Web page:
Another one is Clive Cussler. He is the opposite of King. This guy can really spin a yarn, but sadly he seems to have run out of original ideas sometime in the 1980's. All of his books read like an episode of the A-team, and they all follow the exact same formula.
  12. Napalm

    Napalm Well-Known Member

    Funny you should mention stienbeck. There are authors/books/stories that if read outside of their time window, are virtually unreadable. or worthless. Take your pick.

    Stienbeck I think might qualify as I have never finished a book by him, and no I don't know how I avoided it in HS.

    Another author I can't stand but again time and translation I think contribute. Leo Tolstoy (SP?). Anna Karenina (Sp?again) worst book I never finished.

    4 pages to describe a coffee table in a room of a house/mansion prision.
  13. Napalm

    Napalm Well-Known Member

    Sadly I love Clive Culssler books but I do have to agree with your statement too. After a point they are the same and I forget which book started that trend. BTW I blame Tom Clancy for this problem too.
  14. Bob Maxey

    Bob Maxey Well-Known Member

    Have you read "On Writing" by the estimable Mr. King? One of the books I often suggest to others.

    I like King. Like McDonalds, he is predictable to some extent. I know what to expect. I think he once considered himself Burger and Fries compared to great dining, or some such.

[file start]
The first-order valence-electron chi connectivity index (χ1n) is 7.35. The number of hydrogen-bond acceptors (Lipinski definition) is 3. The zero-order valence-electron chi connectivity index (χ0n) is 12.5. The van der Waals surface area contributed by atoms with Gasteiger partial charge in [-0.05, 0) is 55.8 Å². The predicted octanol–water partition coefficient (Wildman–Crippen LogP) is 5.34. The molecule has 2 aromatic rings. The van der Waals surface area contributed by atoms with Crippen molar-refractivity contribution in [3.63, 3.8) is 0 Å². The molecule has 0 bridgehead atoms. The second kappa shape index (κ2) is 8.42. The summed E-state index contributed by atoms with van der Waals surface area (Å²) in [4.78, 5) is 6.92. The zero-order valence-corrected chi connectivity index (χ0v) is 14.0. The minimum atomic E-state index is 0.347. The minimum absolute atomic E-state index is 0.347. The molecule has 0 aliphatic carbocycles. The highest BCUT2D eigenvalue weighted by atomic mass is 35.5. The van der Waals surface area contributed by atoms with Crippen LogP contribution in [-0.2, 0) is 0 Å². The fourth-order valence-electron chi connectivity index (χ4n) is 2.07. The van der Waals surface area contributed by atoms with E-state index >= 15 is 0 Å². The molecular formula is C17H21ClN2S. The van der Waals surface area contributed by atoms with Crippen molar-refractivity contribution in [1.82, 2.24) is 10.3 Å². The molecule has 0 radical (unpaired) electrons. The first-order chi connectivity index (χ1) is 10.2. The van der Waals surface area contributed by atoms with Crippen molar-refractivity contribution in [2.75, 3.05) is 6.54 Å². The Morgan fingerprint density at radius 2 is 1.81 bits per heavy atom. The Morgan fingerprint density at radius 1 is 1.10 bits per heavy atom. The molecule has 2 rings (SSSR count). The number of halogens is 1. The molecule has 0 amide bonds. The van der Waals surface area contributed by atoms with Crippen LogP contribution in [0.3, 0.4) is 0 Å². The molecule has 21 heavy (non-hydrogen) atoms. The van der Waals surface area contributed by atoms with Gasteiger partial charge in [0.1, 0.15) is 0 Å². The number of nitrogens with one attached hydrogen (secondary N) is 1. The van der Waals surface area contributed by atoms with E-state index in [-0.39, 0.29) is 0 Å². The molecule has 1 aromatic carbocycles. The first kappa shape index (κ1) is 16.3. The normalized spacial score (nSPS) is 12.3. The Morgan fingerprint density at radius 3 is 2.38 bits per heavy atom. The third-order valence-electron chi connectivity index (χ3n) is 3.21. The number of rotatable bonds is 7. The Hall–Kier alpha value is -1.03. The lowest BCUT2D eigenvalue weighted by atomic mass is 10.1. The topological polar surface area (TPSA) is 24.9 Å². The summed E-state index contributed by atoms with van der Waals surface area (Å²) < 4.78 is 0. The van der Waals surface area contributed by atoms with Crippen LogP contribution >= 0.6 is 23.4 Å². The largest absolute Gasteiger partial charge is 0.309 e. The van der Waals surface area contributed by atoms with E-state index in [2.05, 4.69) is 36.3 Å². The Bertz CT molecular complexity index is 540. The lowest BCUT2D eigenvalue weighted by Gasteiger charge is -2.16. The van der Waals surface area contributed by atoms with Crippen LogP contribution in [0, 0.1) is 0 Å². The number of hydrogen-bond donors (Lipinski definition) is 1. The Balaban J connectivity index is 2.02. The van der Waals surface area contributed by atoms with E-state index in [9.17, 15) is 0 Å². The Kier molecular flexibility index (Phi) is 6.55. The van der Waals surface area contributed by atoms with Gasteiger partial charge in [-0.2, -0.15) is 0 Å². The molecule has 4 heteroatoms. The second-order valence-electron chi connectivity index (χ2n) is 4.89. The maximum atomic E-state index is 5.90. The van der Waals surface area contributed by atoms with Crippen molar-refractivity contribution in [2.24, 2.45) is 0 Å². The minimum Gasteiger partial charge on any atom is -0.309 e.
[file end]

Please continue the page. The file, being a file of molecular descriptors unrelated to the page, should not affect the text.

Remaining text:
I like Clive, but then again, I am required to like him.

    Have you ever seen Cussler's car collection?

    bob Maxey
  15. eyebeam

    eyebeam Well-Known Member

    I too think King is a pretty bad writer. That's not to say I haven't enjoyed some of his books, I have. Good story teller, but lacking in overall skill.
    Nice and funny guest spot on Sons of Anarchy, though! :)
  16. Napalm

    Napalm Well-Known Member

    Yeah, +1 here too. Anyone that can weave a tale about a african dictator that drives an magenta Voisin has my attention. Or a dude with a talbot lago parked next to a Pierce Arrow V12.

    If I ever hit crazy money, building a hangar and starting with an Arrow or a Dusenburg if I can find one.
  17. LickTheEnvelope

    LickTheEnvelope Well-Known Member

    I can't read Michael Crichton to save my life. No idea why...
  18. Bob Maxey

    Bob Maxey Well-Known Member

    The Talbot-Lago. Very cool car.

    I applaud your choice of cars in your hanger and here's hoping you get there.

    As for me, Ill take a hanger full of vintage bikes: HD, Indian, Brough-Superior, Vincent, a few Cushmans, and perhaps a Ford Tri-Motor Airplane.

    Bob Maxey
  19. ElasticNinja

    ElasticNinja Well-Known Member

    THANK YOU :)
    I cant understand how so many of my [girl] friends drool over some techically dead guy WHEN they SHOULD be drooling over me!!!! :(
  20. Napalm

    Napalm Well-Known Member

    Complete and total thread hijack: I saw an exhibit at the Peterson auto museum in LA. It was titled French Curves, cars with French designed bodies from the 20's and 30's. Some choice Bugatti's, Talbot Lago's, a Voisin, I forget what else but I have pictures of them all. Anyway, I live vicariously through Jay Leno.